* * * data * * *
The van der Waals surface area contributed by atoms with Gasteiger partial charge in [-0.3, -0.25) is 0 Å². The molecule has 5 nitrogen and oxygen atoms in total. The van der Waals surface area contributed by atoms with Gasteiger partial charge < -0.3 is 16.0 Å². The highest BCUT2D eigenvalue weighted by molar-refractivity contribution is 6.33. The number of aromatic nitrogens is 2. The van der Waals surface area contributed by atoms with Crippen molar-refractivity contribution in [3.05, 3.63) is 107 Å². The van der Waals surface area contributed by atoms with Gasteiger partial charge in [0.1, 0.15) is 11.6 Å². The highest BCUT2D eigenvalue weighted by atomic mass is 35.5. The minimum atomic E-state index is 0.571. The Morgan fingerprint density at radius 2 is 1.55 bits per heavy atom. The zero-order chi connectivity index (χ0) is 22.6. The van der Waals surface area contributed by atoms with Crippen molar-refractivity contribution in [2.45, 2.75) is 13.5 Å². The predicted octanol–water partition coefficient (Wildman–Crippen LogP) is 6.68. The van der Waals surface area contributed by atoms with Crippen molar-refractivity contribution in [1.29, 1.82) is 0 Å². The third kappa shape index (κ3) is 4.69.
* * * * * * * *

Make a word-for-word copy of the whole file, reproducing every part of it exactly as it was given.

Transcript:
The van der Waals surface area contributed by atoms with Gasteiger partial charge in [-0.3, -0.25) is 0 Å². The molecule has 5 nitrogen and oxygen atoms in total. The van der Waals surface area contributed by atoms with Gasteiger partial charge < -0.3 is 16.0 Å². The highest BCUT2D eigenvalue weighted by molar-refractivity contribution is 6.33. The number of aromatic nitrogens is 2. The van der Waals surface area contributed by atoms with Crippen molar-refractivity contribution in [3.05, 3.63) is 107 Å². The van der Waals surface area contributed by atoms with Gasteiger partial charge in [0.1, 0.15) is 11.6 Å². The highest BCUT2D eigenvalue weighted by atomic mass is 35.5. The minimum atomic E-state index is 0.571. The Morgan fingerprint density at radius 2 is 1.55 bits per heavy atom. The zero-order chi connectivity index (χ0) is 22.6. The van der Waals surface area contributed by atoms with Crippen molar-refractivity contribution in [2.45, 2.75) is 13.5 Å². The predicted octanol–water partition coefficient (Wildman–Crippen LogP) is 6.68. The van der Waals surface area contributed by atoms with Crippen molar-refractivity contribution in [1.29, 1.82) is 0 Å². The third kappa shape index (κ3) is 4.69.